Praha - The coalition leaders agreed Wednesday to draft a bill on direct presidential voting this summer.
It was the Green Party that first provoked the debate on the popular vote. They presented their version of the bill last week, which suggests a referendum on popular vote to be held.
The government, however, failed to talk Friday about the draft and on Wednesday they took a rather neutral stand on the issue.
Besides, PM Mirek Topolánek (Civic Democrats) is known for his dislike of the popular vote.
"We have agreed that the Greens´ proposal would be discussed and the cabinet is expected to take a neutral stand. That means we cannot expect any significant support, nor refusal," stated Greens´ vice-chairwoman Dana Kuchtová.
The chances of the Greens´ draft being accepted are very slim though.
Civic Democrats and Christian Democrats are not big fans of the referendum.
"We believe that the referendum is not necessary. It would be a waste of money. In my view, it is nonsense. We know that most people want the direct vote," said KDÚ-ČSL leader Jiří Čunek.
New lay this summer
The Justice Ministry will draft the bill during the summer. It is not clear yet if the Greens´ version is to be taken into account, though.
The coalition has not reached a consensus yet what the competences of the president would be.
"If the direct vote is enforced, I would promote the president's competences to be extended," said Civic Democrats´ MP Petr Tluchoř.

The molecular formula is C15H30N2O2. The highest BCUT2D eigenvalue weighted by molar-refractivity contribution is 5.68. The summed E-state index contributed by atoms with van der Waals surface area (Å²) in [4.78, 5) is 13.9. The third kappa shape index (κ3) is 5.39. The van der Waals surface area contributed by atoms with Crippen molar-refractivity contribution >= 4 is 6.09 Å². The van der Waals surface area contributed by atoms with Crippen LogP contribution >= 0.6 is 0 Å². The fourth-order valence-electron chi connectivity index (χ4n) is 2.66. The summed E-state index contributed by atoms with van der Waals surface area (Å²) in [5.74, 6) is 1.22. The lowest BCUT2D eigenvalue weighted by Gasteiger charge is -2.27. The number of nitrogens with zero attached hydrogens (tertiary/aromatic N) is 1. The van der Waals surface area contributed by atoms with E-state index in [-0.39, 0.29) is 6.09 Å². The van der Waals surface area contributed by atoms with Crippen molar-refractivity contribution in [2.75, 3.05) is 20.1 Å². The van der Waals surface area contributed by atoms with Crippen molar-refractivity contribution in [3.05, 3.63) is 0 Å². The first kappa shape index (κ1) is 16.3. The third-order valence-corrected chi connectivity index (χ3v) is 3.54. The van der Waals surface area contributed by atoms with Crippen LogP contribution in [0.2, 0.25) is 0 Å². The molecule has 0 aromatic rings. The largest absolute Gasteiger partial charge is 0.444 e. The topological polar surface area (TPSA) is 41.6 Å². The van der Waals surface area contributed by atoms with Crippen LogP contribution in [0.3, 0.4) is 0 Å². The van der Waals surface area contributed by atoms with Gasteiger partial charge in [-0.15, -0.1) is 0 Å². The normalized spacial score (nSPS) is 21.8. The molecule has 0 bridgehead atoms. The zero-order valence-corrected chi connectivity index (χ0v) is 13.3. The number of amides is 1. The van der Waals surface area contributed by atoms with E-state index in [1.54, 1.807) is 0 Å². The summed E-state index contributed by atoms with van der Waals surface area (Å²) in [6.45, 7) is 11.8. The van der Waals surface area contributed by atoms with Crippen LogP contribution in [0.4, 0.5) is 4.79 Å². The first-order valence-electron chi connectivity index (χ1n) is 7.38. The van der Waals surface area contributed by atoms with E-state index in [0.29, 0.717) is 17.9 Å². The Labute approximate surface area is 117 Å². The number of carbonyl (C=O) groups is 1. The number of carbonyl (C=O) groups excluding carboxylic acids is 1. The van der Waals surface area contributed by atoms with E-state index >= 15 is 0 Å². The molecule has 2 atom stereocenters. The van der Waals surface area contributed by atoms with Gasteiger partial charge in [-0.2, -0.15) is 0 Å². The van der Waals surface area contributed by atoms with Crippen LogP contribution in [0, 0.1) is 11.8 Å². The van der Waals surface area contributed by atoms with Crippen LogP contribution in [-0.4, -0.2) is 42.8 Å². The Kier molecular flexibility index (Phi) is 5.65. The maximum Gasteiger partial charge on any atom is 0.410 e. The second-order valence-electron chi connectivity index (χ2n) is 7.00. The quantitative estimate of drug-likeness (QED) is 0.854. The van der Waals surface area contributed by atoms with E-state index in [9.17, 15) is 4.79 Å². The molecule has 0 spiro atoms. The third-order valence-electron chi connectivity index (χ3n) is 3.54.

The opposition - that is the Social Democrats and the Communist Party - have to join in the debate. To enforce a change in the presidential voting system requires a consensus of a majority in both chambers.
The Greens´ bill proposes that a presidential candidate would be nominated by at least twenty MPs, ten senators and/or 10,000 signatures of Czech citizens. It would be a two-round majority election system.
Klaus the third round
The debate about the possible popular vote immediately evoked a question of Václav Klaus´s re-election for a third time.
President Klaus was narrowly re-elected this February, received the support of 281 deputies and senators.
Should the popular vote pass through both chambers of parliament, there is a high chance the amendment to the Constitution would allow Klaus to enter the presidential election battle for the third time.
Klaus is popular among some Czechs and has become an iconic figure for all the Civic Democrats, the party he founded in the 1990s. Some of the MPs Aktuálně.cz has asked openly expressed their approval of Klaus becoming the head of the state again.
"He is a good president and I would support him if he decides to run for the third time," says Transport Minister and MP for Civic Democrats, Aleš Řebíček.